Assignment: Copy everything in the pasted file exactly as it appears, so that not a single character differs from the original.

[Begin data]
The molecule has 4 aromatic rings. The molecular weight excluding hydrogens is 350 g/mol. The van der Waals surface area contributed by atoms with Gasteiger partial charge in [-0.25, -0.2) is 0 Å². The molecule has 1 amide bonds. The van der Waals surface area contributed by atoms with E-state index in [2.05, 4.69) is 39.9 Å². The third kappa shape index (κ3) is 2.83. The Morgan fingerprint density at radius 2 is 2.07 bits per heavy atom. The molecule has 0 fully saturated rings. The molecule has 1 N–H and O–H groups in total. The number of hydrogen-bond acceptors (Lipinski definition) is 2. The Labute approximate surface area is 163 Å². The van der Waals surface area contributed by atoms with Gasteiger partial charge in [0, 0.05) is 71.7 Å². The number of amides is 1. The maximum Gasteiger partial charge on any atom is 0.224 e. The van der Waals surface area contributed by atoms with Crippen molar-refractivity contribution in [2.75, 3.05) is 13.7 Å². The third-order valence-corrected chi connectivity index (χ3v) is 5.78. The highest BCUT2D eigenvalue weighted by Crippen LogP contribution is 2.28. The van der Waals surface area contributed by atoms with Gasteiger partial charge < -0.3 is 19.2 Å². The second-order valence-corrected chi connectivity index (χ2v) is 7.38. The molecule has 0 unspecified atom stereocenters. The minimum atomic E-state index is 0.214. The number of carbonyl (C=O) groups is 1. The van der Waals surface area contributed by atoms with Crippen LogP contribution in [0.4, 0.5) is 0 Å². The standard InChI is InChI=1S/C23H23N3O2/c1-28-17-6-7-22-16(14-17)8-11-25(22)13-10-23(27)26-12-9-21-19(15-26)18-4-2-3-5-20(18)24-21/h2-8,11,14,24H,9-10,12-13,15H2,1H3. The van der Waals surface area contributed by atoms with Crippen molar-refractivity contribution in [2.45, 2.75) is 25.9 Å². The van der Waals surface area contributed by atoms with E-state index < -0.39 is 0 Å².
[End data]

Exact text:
The molecule has 4 aromatic rings. The molecular weight excluding hydrogens is 350 g/mol. The van der Waals surface area contributed by atoms with Gasteiger partial charge in [-0.25, -0.2) is 0 Å². The molecule has 1 amide bonds. The van der Waals surface area contributed by atoms with E-state index in [2.05, 4.69) is 39.9 Å². The third kappa shape index (κ3) is 2.83. The Morgan fingerprint density at radius 2 is 2.07 bits per heavy atom. The molecule has 0 fully saturated rings. The molecule has 1 N–H and O–H groups in total. The number of hydrogen-bond acceptors (Lipinski definition) is 2. The Labute approximate surface area is 163 Å². The van der Waals surface area contributed by atoms with Gasteiger partial charge in [0, 0.05) is 71.7 Å². The number of amides is 1. The maximum Gasteiger partial charge on any atom is 0.224 e. The van der Waals surface area contributed by atoms with Crippen molar-refractivity contribution in [2.75, 3.05) is 13.7 Å². The third-order valence-corrected chi connectivity index (χ3v) is 5.78. The highest BCUT2D eigenvalue weighted by Crippen LogP contribution is 2.28. The van der Waals surface area contributed by atoms with Gasteiger partial charge < -0.3 is 19.2 Å². The second-order valence-corrected chi connectivity index (χ2v) is 7.38. The molecule has 0 unspecified atom stereocenters. The minimum atomic E-state index is 0.214. The number of carbonyl (C=O) groups is 1. The van der Waals surface area contributed by atoms with Crippen LogP contribution in [0.4, 0.5) is 0 Å². The standard InChI is InChI=1S/C23H23N3O2/c1-28-17-6-7-22-16(14-17)8-11-25(22)13-10-23(27)26-12-9-21-19(15-26)18-4-2-3-5-20(18)24-21/h2-8,11,14,24H,9-10,12-13,15H2,1H3. The van der Waals surface area contributed by atoms with Crippen molar-refractivity contribution in [2.45, 2.75) is 25.9 Å². The van der Waals surface area contributed by atoms with E-state index < -0.39 is 0 Å².